Opinion Columnists 09 Jan 2021 Of Chinese virus, Sp ...
In his words: "I am just a professional writer, which means I don't do blogs and try and get money for whatever I write."

Of Chinese virus, Spanish flu, UK strain: Do points of origin matter?

Published Jan 9, 2021, 7:35 am IST
Updated Jan 9, 2021, 7:35 am IST
Of course, viruses, just like us Parsis, are sometimes named after the things we do and sometimes after the places from which we come
 An illustration picture shows a vial with Covid-19 Vaccine sticker, a syringe and an earth globe. (AFP)
  An illustration picture shows a vial with Covid-19 Vaccine sticker, a syringe and an earth globe. (AFP)

“Now the new year reviving old desires

The thoughtful soul with his bottles retires

 

With good wishes for friend and foe alike

And for saints and even for consummate liars.”

— From Rubaiyat of Bachchoo Ka Adda

 

The soon-to-be ex-President Donald Trump insists on calling the Covid-19 plague the “Chinese virus”. Very many viruses have been given adjectival and territorial names. The least antagonistic is “common cold”. It blames no nation, continent or species as do the descriptions like “Spanish flu” , “Asian flu”, “swine flu” and “bird flu”.

 

The last two are comparatively innocuous but Mr Trump’s insistence on calling this worldwide pandemic “Chinese” is part of his nastiness and his attempt to deepen the antagonism between Americans and all things Chinese.

I don’t know if there was any malignant intention on the part of Britons who christened that infliction “Spanish”. Just part of British xenophobic contempt.  I have no doubt that if Mr Trump is challenged, he will produce evidence that the Covid-19 pandemic originated in Wuhan. He might even say that it was deliberately set free from a laboratory there in accordance with some devilish Chinese world domination strategy.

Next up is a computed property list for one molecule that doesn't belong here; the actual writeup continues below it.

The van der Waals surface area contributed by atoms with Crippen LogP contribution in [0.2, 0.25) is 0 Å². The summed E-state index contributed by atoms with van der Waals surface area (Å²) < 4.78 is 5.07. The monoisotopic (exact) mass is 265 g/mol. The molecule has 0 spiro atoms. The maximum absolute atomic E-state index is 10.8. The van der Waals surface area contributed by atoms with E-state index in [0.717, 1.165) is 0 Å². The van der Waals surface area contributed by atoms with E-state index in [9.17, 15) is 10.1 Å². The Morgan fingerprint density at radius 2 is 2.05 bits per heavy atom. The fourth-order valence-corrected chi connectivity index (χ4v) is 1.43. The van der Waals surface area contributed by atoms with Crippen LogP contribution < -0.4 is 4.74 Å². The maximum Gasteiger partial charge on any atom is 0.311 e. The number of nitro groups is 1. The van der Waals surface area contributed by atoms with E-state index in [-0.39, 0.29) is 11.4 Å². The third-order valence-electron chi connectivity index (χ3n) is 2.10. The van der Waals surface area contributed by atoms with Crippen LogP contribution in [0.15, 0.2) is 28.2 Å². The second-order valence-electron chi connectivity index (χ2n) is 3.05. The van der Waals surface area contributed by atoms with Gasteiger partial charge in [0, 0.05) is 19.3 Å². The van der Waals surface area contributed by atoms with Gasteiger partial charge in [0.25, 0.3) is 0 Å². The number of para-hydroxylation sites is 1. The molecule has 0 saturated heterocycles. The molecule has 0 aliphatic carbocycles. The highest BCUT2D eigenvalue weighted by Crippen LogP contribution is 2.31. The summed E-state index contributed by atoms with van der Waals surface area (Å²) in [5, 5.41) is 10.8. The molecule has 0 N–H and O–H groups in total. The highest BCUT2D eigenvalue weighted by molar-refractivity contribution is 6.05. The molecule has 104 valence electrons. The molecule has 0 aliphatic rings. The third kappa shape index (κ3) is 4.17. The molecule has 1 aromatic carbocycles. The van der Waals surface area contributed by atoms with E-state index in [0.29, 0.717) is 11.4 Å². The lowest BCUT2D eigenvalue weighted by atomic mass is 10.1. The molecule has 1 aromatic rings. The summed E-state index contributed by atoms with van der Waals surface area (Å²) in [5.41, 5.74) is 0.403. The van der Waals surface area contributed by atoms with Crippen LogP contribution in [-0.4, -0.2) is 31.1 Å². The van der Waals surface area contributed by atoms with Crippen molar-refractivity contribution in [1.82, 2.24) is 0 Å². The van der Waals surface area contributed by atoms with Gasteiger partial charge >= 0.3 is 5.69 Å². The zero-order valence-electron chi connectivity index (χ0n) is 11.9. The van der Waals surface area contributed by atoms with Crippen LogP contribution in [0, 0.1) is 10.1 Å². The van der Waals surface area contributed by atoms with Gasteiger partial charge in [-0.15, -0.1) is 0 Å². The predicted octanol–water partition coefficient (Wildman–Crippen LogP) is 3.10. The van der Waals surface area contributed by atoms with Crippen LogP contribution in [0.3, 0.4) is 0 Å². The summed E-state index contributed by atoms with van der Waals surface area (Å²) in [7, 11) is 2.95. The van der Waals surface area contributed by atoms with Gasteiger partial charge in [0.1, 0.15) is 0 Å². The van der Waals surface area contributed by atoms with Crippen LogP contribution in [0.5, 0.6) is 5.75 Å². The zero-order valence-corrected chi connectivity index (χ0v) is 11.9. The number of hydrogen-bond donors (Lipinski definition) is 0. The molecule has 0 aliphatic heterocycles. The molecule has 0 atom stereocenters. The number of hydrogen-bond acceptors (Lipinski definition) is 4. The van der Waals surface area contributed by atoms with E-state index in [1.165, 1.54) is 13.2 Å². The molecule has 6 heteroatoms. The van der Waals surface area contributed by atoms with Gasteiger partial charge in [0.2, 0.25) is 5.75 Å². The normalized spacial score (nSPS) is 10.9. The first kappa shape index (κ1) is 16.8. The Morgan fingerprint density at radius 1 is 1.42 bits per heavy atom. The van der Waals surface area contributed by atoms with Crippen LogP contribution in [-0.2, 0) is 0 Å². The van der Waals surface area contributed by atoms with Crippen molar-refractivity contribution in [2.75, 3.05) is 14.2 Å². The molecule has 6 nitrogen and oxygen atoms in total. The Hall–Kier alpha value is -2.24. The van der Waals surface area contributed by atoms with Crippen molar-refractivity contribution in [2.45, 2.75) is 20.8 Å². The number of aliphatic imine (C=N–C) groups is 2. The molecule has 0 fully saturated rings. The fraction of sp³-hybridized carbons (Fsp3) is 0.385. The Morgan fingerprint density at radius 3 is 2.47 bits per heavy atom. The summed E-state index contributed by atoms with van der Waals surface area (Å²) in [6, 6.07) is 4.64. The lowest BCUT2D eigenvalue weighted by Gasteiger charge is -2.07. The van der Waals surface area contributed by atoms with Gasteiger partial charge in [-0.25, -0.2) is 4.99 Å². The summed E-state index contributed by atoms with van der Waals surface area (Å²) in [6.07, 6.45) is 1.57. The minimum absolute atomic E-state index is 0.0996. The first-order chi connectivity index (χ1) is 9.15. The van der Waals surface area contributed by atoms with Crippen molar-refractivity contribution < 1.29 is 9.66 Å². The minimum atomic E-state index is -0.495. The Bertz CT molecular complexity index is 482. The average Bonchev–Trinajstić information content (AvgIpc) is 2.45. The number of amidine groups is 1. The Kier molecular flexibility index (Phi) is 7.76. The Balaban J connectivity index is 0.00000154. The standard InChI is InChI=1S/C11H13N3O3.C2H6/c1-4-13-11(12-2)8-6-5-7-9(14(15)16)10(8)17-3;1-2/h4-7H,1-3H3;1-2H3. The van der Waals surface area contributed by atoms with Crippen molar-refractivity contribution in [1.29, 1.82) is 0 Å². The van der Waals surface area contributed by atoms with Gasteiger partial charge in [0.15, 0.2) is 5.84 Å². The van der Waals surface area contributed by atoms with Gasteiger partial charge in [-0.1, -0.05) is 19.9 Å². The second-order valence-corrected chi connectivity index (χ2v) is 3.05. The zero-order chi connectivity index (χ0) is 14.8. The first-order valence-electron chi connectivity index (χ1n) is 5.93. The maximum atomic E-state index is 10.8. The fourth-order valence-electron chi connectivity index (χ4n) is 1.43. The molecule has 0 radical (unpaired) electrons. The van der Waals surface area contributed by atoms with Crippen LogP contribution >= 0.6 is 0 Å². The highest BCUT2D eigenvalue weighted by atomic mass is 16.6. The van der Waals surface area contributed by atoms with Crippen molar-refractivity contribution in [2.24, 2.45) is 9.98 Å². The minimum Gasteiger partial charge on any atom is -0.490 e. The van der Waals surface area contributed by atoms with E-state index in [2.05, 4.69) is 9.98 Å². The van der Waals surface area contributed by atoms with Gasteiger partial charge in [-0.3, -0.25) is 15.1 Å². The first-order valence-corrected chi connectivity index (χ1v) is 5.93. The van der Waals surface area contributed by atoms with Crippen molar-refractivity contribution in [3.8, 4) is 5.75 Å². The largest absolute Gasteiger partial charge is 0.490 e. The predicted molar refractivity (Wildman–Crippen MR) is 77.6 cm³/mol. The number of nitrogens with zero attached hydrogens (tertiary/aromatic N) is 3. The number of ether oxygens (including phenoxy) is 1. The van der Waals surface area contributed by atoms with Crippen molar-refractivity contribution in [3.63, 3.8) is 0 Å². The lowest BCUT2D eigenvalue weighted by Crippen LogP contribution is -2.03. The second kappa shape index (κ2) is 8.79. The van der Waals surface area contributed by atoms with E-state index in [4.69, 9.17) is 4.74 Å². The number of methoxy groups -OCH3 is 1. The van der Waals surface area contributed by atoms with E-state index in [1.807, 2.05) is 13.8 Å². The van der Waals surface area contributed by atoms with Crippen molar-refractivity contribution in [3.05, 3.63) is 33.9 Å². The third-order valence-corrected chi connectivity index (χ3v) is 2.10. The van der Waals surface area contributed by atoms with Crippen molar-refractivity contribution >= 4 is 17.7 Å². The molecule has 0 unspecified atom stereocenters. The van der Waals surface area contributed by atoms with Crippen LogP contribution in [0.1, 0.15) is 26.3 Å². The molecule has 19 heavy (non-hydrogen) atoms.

Incidentally, there is now an invitation from Wuhan scientists for objective observers to re-examine the common claim that the epidemic originated in that city. What the result of this challenge will be is yet to be seen.

Britain is, as I write, gentle reader, under a severe lockdown. The last two weeks have seen an exponential rise in the number of cases of infection and the number of deaths as a result. I use the word exponential literally, as the graphs of the spread that are plastered on the TV screen each day and night are the shape of the ones that we studied for our Pune University maths degrees.

 

The increase in person-to-person transmission of the pandemic, scientists say, is owing to the virus having mutated. The mutation is, the epidemiology and science tell us, is much more easily transmitted through the air. And now this mutated organism, is with some justification, known in Spain as the “British virus”.

Referring to it as such is possibly motivated by Spanish revenge.

The phrases “British variant”, “British mutant virus” and other such descriptions are spreading through the world media and, of course, occasioning a backlash in Britain, even though the fact stands that the mutant strain and its effects were first noticed in this country. Nevertheless, there is a sense of shrill protests of victimisation from those who challenge the description.